Body image is an issue affecting every one of our boys, regardless of their age, size, shape and weight. Each day, our sons internalize an impossible body ideal from seemingly harmless sources: peers, coaches, social media, advertisements, characters in video games and action movies, school curriculums and even comments from parents and siblings at home.
Bonnie Brennan, a nationally-recognized body image and eating disorder expert and a mother of teenage boys lead our us through a compassionate, honest exploration of the unique body image challenges facing our boys today.
Here are some highlights:
Boy’s behavior reflects their body image. Boys project how they are feeling internally by what they wear, eat, and act.
If you are concerned, then ask open ended non-judgmental questions:
~What does it feel like in your body when things are ok verses when things are not ok?
~Start sentences with I hear…. I have a thought…..
~ When there is a a situation and they are looking for your direction, resist the urge to tell them what to do (even if it seems obvious!). Instead, respond objectively with 5 statements that cover the bad and good outcomes. Helpful when you feel like you're "in the trap", when given this kind of guidance and direction, boys usually make the right decision.
i.e. Your son comes to you with a dilemma. His friend is having a New Years Eve party and his parents are allowing them to drink at their house. Your son asks you if he can go to the party.
1. You could have not told me. (Acknowledge the strength in their communication skills)
2. You could drink too much and get injured and then be out of basketball for the season.(Remind of dangers)
3. Adam is one of your good friends and I know you like hanging out with him. (Acknowledge the importance of his relationships and values)
4. Talk to Adam about what could go wrong, ie "Remember when your girlfriend got in trouble drinking at a party?" (Encourage them to explore consequences with peer)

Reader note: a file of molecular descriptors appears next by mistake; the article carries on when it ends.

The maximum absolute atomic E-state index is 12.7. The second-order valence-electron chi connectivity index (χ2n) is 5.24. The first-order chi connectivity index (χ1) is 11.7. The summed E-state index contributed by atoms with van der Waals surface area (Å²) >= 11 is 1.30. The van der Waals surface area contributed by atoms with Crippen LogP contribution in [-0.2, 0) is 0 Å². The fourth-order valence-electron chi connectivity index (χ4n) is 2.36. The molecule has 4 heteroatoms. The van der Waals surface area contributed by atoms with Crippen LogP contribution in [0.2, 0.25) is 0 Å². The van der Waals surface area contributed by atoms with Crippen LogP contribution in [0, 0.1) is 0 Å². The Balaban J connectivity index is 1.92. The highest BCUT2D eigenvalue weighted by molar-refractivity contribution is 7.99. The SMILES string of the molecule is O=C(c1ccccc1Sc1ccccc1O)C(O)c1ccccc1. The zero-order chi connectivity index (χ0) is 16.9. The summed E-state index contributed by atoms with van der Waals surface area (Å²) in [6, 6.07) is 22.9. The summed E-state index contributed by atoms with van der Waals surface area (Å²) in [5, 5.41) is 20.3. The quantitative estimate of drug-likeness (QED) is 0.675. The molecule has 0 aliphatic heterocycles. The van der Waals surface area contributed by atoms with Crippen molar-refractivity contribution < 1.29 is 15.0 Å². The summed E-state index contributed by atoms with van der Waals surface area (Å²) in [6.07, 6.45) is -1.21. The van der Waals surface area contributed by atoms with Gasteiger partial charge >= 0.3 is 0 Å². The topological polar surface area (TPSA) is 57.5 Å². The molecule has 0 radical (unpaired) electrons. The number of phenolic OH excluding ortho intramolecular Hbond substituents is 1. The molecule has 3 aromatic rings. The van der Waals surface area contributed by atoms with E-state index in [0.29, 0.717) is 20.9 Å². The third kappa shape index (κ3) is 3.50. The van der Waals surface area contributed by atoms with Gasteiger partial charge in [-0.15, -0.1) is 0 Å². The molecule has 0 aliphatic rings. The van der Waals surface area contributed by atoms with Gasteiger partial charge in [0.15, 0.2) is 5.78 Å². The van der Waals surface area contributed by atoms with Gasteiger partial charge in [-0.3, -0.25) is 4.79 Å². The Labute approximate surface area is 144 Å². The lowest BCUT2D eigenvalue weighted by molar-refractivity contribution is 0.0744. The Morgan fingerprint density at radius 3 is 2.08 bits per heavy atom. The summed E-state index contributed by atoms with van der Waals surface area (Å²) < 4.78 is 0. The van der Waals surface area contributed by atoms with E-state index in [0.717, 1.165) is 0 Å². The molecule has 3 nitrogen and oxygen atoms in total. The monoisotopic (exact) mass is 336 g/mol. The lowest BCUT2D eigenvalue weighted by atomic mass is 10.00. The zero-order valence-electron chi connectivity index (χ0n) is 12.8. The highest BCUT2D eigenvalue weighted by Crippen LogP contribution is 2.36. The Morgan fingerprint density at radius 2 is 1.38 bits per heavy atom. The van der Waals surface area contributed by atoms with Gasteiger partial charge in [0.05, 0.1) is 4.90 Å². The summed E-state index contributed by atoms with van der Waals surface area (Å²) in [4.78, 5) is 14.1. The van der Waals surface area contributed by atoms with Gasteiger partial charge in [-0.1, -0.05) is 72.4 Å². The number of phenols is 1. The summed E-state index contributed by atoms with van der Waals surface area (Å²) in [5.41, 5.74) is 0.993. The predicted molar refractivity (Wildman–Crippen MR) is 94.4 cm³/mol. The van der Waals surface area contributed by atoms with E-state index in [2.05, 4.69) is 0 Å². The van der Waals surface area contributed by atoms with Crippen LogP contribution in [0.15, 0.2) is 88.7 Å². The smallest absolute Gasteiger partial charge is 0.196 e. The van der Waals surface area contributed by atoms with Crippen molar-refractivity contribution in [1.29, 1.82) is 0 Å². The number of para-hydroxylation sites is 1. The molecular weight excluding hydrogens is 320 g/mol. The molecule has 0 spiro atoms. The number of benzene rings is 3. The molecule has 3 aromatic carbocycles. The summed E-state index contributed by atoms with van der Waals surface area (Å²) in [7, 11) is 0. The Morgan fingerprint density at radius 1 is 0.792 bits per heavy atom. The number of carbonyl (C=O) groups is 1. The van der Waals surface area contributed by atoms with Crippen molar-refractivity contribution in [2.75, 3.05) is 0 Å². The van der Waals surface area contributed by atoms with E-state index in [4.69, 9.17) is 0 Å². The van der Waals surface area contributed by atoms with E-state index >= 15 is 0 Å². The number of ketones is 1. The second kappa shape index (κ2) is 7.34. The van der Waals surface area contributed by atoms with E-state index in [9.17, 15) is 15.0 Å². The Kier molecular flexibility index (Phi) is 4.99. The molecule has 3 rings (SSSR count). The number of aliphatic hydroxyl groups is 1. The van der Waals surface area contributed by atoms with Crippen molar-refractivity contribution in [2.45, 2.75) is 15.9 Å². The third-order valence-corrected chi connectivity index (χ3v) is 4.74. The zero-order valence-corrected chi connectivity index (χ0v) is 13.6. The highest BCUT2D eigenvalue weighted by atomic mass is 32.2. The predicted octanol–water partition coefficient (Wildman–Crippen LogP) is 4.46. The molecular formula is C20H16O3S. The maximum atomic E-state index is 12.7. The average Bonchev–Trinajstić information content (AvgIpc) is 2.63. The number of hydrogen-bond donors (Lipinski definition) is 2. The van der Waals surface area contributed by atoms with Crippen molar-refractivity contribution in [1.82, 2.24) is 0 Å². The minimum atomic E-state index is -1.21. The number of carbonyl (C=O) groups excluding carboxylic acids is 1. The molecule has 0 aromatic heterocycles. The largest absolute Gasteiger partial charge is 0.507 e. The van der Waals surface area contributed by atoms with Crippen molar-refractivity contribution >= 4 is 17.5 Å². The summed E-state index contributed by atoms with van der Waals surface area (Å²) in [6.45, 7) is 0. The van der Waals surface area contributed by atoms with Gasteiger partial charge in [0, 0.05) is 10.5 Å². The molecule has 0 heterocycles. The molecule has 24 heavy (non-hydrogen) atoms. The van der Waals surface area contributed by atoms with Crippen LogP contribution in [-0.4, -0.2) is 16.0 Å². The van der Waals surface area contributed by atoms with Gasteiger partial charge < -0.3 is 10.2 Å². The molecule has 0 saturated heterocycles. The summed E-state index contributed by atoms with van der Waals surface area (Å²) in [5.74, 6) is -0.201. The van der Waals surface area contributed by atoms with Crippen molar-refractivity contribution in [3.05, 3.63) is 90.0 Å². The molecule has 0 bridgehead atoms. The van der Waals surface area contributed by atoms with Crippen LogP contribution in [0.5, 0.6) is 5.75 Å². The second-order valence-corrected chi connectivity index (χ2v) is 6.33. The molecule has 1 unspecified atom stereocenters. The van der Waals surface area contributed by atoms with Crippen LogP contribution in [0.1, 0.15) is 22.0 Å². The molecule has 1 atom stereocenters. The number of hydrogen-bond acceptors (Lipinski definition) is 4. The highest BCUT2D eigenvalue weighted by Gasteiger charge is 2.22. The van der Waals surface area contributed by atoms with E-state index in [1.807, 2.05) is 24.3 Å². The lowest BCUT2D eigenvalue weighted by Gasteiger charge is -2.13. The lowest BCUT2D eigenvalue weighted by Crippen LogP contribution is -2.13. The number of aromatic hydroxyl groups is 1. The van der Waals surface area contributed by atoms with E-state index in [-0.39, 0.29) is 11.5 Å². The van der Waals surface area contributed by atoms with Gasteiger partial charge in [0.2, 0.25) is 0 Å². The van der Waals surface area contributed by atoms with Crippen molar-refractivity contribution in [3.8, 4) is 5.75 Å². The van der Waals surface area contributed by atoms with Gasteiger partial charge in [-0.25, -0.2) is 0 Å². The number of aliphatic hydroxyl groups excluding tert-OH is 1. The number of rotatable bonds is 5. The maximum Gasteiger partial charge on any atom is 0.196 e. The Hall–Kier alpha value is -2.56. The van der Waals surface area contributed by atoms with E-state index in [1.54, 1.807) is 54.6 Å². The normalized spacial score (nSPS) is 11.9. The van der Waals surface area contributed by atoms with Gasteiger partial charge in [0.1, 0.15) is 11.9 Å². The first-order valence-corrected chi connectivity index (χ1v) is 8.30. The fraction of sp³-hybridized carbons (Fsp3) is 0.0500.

5. Is there something else you could chose to do for New Years Eve? (Encourage them to think about other alternatives)
If your son says, “I’m fat.” respond to his words without judgment in your voice and WAIT. Silence is ok. Let him think about what you said and process it before you answer your own question!
~ I see that you are in pain.
~ I hear you saying this is hard for you.
~ When do you not feel this way?
~ Figure out what is important to your boys. Is it that they want to look like everyone else? Feel connected to others? Feel like they belong?
~ DO NOT say “Oh no you’re not. You are perfect. I love you just the way you are.” Always acknowledge their truth even if you disagree.
Bonnie Brennan’s Moments from the event to remember:
We hurt where we care. We feel pain about things that mean something to us.
You can’t feel the good without getting through the some hard times.
Don’t talk about your own body image issues. Don’t say “I am so fat” in front of your boys. Avoid talking about looking a certain way and focus on qualities you like a person like their healthy ways or strengths. Always focus on WHO you are not WHAT you are, and talk about our bodies in terms of what they can do for us (run, stretch, ski, play, climb, etc) and not what they look like.
Your boys are watching adult role models in their life for how they should feel about their bodies and what their bodies “should” look like. Small comments like, “you should do a few push up before eating that cup cake,” actually impact our boys in a HUGE WAY. Be aware of what they are hearing from you and other adults in their lives (dads, grandparents, coaches).
We all go through seasons of eating. It could be a growth spurt. The average boy will grow 12-14 inches and gain 50-60 lbs in normal puberty!
Eating habits change when used as a tool to control anxiety and/ or trauma (restricting food/calories, eliminating calories consumed through excessive exercise, vomiting, laxatives). Eating disorders are NOT about looking a certain way to make themselves attractive to girls, they are about using food as a tool to manage underlying negative feelings.
Well adjusted kids have parents who share their own stories of pain or problems. Parents who share how they overcame a hardship from the past provide a connection and an example for their boys. Showing your boys your imperfections is helpful and gives them so courage to work through their challenges.
If you have any concerns about a loved one , please contact:
The Eating Recovery Center: There are 8 centers in Denver.
Our speaker Bonnie Brennan works in the Lowry branch.:
8199 East 1st Avenue
Denver, CO 80230